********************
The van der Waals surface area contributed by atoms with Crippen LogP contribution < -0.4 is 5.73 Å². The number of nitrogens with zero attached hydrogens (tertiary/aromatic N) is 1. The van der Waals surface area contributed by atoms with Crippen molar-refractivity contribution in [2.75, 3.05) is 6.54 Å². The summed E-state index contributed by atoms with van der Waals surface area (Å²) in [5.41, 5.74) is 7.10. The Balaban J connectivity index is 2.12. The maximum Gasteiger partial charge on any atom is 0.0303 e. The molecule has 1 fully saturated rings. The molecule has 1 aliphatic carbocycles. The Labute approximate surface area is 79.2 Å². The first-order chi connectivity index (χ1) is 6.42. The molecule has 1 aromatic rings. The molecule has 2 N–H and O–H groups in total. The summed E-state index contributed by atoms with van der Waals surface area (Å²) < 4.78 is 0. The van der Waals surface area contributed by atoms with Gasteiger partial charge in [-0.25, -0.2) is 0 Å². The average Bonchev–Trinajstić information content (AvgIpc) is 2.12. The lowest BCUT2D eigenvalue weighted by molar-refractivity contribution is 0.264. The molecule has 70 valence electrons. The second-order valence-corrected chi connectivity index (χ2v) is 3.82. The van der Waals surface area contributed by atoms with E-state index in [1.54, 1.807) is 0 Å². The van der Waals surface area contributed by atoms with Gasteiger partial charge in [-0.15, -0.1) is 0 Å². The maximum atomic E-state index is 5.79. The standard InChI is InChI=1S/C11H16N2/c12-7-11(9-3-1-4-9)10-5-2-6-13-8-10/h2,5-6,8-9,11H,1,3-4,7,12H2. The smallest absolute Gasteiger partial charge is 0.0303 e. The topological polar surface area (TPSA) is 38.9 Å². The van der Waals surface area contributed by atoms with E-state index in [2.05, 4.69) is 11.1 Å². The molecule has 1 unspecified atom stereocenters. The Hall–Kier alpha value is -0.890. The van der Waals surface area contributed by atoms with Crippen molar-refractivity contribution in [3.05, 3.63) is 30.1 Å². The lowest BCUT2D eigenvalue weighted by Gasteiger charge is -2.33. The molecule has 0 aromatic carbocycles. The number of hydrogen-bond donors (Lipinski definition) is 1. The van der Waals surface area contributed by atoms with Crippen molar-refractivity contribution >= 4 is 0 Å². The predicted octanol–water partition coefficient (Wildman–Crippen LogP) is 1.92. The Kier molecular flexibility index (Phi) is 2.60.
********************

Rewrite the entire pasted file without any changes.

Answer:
The van der Waals surface area contributed by atoms with Crippen LogP contribution < -0.4 is 5.73 Å². The number of nitrogens with zero attached hydrogens (tertiary/aromatic N) is 1. The van der Waals surface area contributed by atoms with Crippen molar-refractivity contribution in [2.75, 3.05) is 6.54 Å². The summed E-state index contributed by atoms with van der Waals surface area (Å²) in [5.41, 5.74) is 7.10. The Balaban J connectivity index is 2.12. The maximum Gasteiger partial charge on any atom is 0.0303 e. The molecule has 1 fully saturated rings. The molecule has 1 aliphatic carbocycles. The Labute approximate surface area is 79.2 Å². The first-order chi connectivity index (χ1) is 6.42. The molecule has 1 aromatic rings. The molecule has 2 N–H and O–H groups in total. The summed E-state index contributed by atoms with van der Waals surface area (Å²) < 4.78 is 0. The van der Waals surface area contributed by atoms with Gasteiger partial charge in [-0.25, -0.2) is 0 Å². The average Bonchev–Trinajstić information content (AvgIpc) is 2.12. The lowest BCUT2D eigenvalue weighted by molar-refractivity contribution is 0.264. The molecule has 70 valence electrons. The second-order valence-corrected chi connectivity index (χ2v) is 3.82. The van der Waals surface area contributed by atoms with E-state index in [1.54, 1.807) is 0 Å². The van der Waals surface area contributed by atoms with Gasteiger partial charge in [-0.15, -0.1) is 0 Å². The maximum atomic E-state index is 5.79. The standard InChI is InChI=1S/C11H16N2/c12-7-11(9-3-1-4-9)10-5-2-6-13-8-10/h2,5-6,8-9,11H,1,3-4,7,12H2. The smallest absolute Gasteiger partial charge is 0.0303 e. The topological polar surface area (TPSA) is 38.9 Å². The van der Waals surface area contributed by atoms with E-state index in [2.05, 4.69) is 11.1 Å². The molecule has 1 unspecified atom stereocenters. The Hall–Kier alpha value is -0.890. The van der Waals surface area contributed by atoms with Crippen molar-refractivity contribution in [3.05, 3.63) is 30.1 Å². The lowest BCUT2D eigenvalue weighted by Gasteiger charge is -2.33. The molecule has 0 aromatic carbocycles. The number of hydrogen-bond donors (Lipinski definition) is 1. The van der Waals surface area contributed by atoms with Crippen molar-refractivity contribution >= 4 is 0 Å². The predicted octanol–water partition coefficient (Wildman–Crippen LogP) is 1.92. The Kier molecular flexibility index (Phi) is 2.60.